The Distribution of Household Savings in Germany
Savings are, apart from inheritances and transfers, the corner stone for the accumulation of wealth. Against the background of rising economic inequality in industrialized countries and the ongoing assessment of its root causes, analyses of the distribution of savings along the income and wealth distribution are of high interest for the question on whether mutual stimulation between income flows and wealth stocks contributes to rising inequality.
We analyzed the extent of the concentration of household savings in Germany by estimating saving amounts, saving rates and shares in aggregate savings for different classes of household income and household wealth in Germany. Our calculations were based on the Sample Survey of Household Income and Expenditure (in German: Einkommens- und Verbrauchsstichprobe – EVS), a large sample containing more than 40,000 households in Germany.
We showed that the concentration of savings in Germany is substantial, as in 2013 the top income decile’s share in aggregate savings amounts to about 60 percent, whereas the lower half of the income distribution actually does not save at all. Conditional on the distribution of wealth the concentration of savings is somewhat less pronounced, but still apparent. Over the years 2003 till 2013 we find an increase of the concentration of household savings across the income and wealth distribution.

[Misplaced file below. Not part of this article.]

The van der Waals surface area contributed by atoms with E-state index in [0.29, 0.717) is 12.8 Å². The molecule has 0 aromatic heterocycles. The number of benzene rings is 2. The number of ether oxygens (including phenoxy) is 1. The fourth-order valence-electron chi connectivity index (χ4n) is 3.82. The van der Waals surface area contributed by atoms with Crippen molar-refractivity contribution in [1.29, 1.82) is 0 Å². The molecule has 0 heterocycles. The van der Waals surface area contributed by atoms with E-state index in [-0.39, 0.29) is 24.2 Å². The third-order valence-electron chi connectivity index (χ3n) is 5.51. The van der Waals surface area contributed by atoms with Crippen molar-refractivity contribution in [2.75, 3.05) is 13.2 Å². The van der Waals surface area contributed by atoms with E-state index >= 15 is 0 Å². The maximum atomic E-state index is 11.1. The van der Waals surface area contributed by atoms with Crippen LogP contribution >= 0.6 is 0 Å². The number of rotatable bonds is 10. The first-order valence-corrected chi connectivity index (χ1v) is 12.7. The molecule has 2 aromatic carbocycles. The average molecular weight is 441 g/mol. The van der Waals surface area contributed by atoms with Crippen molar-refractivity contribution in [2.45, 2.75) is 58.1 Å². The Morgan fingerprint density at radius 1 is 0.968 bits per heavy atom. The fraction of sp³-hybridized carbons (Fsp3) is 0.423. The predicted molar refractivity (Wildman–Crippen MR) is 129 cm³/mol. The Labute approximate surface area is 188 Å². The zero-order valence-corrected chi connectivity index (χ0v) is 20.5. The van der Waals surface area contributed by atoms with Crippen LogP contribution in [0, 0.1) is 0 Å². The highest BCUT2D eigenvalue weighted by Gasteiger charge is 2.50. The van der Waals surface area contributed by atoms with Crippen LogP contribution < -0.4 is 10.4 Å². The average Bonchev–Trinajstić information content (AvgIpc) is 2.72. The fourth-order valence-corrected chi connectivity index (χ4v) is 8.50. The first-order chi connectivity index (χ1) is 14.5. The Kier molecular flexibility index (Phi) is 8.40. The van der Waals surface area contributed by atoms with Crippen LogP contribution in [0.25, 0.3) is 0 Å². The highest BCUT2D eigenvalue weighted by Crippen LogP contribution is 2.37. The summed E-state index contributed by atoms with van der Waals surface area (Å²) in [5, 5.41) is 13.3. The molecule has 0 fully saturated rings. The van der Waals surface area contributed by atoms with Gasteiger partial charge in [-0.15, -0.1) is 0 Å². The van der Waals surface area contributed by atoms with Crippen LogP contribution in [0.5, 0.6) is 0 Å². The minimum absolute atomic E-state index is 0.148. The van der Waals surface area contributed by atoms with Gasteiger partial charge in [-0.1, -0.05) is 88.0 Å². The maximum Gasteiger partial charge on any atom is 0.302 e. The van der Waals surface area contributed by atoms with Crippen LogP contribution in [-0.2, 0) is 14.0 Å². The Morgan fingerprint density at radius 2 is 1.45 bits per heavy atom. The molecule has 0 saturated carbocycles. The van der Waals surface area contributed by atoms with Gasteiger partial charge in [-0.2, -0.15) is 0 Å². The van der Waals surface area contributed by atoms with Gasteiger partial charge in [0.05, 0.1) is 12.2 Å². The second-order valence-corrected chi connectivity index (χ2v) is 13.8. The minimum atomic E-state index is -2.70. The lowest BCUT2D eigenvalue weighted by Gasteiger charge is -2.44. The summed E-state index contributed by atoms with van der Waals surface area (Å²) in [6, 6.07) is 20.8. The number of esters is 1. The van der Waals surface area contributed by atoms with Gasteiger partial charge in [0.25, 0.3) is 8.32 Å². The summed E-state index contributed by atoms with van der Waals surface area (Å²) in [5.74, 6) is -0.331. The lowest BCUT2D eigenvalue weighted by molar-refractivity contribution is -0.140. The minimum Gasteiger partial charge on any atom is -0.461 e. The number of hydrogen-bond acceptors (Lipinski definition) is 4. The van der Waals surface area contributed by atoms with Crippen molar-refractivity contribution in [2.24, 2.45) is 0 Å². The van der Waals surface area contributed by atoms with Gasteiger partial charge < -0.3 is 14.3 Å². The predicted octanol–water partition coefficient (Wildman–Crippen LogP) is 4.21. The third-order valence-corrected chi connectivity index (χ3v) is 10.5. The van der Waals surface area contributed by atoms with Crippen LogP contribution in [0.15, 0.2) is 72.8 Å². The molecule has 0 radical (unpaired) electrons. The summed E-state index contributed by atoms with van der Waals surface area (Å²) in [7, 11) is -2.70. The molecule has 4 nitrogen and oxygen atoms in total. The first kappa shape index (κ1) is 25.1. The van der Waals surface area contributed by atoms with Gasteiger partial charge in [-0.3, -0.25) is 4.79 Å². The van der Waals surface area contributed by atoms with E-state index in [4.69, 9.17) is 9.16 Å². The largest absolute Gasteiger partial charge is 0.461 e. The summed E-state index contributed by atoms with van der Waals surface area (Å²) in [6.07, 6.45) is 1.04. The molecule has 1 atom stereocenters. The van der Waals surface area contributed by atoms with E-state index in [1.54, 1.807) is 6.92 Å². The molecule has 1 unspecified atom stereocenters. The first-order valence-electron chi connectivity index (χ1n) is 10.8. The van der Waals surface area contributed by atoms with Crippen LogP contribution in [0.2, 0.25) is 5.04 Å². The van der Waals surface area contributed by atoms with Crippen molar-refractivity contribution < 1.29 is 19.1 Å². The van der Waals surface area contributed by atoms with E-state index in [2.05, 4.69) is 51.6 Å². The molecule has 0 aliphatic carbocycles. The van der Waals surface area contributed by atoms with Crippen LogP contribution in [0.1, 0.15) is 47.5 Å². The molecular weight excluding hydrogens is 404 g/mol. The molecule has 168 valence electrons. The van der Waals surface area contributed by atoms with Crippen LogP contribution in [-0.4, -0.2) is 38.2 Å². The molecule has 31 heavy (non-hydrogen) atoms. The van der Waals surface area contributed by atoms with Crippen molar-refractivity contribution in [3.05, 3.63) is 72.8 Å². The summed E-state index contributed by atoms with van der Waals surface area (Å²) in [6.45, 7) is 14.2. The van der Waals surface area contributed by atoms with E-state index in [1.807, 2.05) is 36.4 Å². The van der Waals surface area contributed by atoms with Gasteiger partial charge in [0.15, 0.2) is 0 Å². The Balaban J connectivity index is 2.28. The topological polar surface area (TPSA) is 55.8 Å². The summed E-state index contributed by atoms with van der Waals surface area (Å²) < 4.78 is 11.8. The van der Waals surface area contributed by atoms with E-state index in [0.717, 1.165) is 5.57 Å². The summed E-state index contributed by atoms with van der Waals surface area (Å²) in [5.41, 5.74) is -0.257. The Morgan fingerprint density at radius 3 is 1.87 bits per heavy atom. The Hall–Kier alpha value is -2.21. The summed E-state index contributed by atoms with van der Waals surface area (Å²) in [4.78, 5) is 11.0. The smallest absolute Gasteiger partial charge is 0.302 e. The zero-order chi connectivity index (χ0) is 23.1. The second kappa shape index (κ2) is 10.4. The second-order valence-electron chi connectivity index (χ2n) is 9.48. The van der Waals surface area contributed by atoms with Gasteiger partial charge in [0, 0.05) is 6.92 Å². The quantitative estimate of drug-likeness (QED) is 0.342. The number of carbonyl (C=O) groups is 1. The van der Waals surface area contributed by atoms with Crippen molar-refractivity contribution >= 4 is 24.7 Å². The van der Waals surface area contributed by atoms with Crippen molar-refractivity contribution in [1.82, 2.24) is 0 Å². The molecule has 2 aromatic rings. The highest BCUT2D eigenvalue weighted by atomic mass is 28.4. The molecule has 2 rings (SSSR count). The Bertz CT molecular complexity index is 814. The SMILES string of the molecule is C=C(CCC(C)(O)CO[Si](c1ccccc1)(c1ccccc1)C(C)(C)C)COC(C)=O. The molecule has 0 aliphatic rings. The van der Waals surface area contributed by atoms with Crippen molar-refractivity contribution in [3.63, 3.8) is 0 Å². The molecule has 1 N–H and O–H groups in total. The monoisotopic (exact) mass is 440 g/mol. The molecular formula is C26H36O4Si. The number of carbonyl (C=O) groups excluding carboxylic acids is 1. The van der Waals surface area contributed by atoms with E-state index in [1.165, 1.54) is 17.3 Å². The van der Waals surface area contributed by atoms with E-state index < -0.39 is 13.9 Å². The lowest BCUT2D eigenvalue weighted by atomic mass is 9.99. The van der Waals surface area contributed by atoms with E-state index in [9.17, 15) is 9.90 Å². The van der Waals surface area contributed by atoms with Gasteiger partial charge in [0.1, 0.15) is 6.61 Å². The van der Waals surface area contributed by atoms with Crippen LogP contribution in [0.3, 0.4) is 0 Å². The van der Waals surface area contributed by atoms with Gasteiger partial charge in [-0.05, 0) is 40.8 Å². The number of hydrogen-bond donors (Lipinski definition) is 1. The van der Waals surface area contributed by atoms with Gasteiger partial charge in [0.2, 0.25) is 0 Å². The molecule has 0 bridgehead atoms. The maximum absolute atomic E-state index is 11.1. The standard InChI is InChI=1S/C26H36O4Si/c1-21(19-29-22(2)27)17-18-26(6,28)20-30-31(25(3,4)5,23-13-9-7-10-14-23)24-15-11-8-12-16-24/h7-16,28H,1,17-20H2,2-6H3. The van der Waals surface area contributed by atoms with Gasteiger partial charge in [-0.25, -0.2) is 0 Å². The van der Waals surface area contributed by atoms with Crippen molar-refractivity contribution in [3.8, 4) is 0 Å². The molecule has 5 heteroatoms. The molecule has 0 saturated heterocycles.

Finally, based on a set of assumptions, we look beyond the top income thresh-old underlying the EVS dataset (18,000 euros of monthly net household income) in order to estimate bias-corrected saving rates for the top income groups which are considerably higher than those that can be calculated with our data set alone. Using these corrected saving rates as input parameters for a macro simulation of the distribution of household incomes and savings we find that the aggregate saving rate increases by two to three percentage points compared to the estimate based on EVS data alone. Also, the top decile and percentile groups’ shares in aggregate savings are substantially higher compared to the estimates solely based on EVS data.
The results of the project can be used in applications analyzing endogenous resource accumulation (such as in Krämer, 2015 or van Treeck, 2014) that contribute to explore the issue on whether mutual stimulation between income flows and wealth stocks can help explaining rising inequality. This type of models requires a sensible empirical calibration for which it is necessary to estimate a whole set of parameters like capital returns, top income and top wealth shares as well as information on the distribution of household savings up to the top tail of the income and wealth distribution.
Jochen Späth and Kai Daniel Schmid (2018): The Distribution of Household Savings in Germany, Journal of Economics and Statistics (forthcoming). https://www.degruyter.com/view/j/jbnst.ahead-of-print/jbnst-2017-0120/jbnst-2017-0120.xml